This paper will provide more insight into this analogy through discussing four historical religious architectures: the Altar of Zeus, Egyptian pyramids, Suleymaniye Mosque and St. Peter’s Basilica. The Altar of Zeus was for ancient Greeks, Egyptian pyramids were created by ancient Egyptians, Suleymaniye Mosque was for Muslims and the Basilica was designed by Romans.
The Altar of Zeus provides a good Hellenistic Greek sculpture example, which was built between 166 and 156 BCE. The altar is crafted with art and sculpture, which depicts narrations. The Gigantochamy frieze, which adorns the base of the altar, has at least 100 distinct panels that show combats between gods and giants. Here, one connects with the Greek legend where Zaas decided to abandon Gaia’s after the new gods (led by Zeus and in support by Zaas) defeated the old gods (led by Cronus). The East Frieze sculpture, on the other hand, constitutes significant Olympic gods such as Hecate, Artemis, Zeus, Athena and Ares. In the same way, the north, south and west frieze sculptures continue with sculptural and relief narrations of various Greek gods.1 The altar, also known as the Altar of Pergamon, stands at 115 feet in width and 110 feet in depth. The altar was accessible through a stairway, from the west, which led up to a roofed hall extending to the front and sides of the altar. This alter is very important to the people, who regard it highly and its highly respected. It has been in existence for quite a long time and many people have high regard for the alter. Due to this fact, the alter of Pergamon is well preserved or taken care of.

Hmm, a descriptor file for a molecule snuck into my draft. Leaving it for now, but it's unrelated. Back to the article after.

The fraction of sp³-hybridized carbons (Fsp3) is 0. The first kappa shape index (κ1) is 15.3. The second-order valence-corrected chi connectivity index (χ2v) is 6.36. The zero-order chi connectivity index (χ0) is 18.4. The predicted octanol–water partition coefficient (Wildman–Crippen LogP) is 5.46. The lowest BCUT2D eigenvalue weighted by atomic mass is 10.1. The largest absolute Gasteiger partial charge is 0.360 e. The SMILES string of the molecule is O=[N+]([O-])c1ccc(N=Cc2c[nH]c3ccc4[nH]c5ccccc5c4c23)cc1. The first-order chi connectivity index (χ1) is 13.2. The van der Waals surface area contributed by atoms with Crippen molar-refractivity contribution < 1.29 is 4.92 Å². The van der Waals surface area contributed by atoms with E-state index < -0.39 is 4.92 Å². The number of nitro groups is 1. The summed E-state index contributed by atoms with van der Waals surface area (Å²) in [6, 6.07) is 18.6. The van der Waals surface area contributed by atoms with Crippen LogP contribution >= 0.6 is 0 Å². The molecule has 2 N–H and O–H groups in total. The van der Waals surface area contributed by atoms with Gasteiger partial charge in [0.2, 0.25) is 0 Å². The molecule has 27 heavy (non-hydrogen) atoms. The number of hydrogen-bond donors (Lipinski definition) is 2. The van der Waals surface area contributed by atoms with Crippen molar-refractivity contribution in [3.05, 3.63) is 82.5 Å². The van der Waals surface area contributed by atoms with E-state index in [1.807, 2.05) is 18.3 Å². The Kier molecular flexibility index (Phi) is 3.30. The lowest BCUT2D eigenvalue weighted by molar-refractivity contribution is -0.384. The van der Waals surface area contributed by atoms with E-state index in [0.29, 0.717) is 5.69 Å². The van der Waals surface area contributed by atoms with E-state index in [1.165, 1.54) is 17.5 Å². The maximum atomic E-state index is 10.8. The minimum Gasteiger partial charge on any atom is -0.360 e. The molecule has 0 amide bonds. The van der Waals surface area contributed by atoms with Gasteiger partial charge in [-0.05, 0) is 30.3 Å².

Ancient Egyptian pyramids held similar themes in architectural designs. The pyramids were erected on the west bank of the Nile. This was in accordance with Egypt’s religious doctrine which stated that the dead should rest where the sun sets.2 In addition, most pyramids were covered with limestone, which was meant to give them a shiny